When we ask in-house counsel whose companies avoid arbitration clauses to explain why, the answer frequently includes the assertion that "you can't get summary judgment in arbitration." No in-house lawyer wants his client's senior executives to have to travel a long way and undergo cross-examination in a dispute over contract interpretation that could be resolved just by having a judge read the contract, or where the email trail makes the controlling facts indisputable. But while there is a historical and continuing kernel of truth to the assumption that a summary judgment—or more appropriately in the context of arbitration, a "summary disposition"—is unlikely to be rendered in an arbitration case, that assumption is increasingly less likely to be true. Leading arbitration tribunals now expressly permit summary disposition, arbitration panels are issuing partial or total summary dispositions, courts are enforcing these awards, and parties are including provisions in their arbitration agreements to encourage summary disposition.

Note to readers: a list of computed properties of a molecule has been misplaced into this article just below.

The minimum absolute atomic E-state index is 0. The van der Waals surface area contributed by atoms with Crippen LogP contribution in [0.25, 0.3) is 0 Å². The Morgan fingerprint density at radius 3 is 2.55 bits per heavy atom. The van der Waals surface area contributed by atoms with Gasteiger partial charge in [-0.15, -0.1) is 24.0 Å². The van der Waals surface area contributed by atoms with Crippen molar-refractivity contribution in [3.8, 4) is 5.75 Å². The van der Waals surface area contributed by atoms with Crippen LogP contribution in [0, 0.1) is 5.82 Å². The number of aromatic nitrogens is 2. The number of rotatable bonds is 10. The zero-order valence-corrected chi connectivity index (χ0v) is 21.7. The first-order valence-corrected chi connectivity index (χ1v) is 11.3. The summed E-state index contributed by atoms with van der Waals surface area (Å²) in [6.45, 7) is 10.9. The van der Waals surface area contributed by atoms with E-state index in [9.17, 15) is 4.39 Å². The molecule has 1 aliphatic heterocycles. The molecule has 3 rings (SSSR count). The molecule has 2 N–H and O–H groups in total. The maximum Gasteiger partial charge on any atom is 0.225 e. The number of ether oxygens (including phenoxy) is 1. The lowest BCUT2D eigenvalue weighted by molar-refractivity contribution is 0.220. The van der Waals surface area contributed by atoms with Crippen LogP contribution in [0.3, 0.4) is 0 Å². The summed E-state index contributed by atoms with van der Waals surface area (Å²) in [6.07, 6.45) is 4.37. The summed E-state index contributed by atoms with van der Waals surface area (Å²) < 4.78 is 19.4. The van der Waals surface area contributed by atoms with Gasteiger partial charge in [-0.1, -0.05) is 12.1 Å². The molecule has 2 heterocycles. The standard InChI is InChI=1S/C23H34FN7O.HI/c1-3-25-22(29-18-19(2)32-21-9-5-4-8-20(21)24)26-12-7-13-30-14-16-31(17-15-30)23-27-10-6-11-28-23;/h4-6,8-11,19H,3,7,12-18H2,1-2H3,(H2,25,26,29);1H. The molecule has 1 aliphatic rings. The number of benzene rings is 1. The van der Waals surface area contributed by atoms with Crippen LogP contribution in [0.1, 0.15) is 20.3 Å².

This article provides an overview of the current state of relevant arbitration rules and discusses the historical reasons why summary judgment has been disfavored in arbitration, the current trend of the courts towards enforcing summary arbitration awards, and how parties can encourage arbitrators to grant appropriate summary dispositions and ensure that courts will enforce the resulting awards.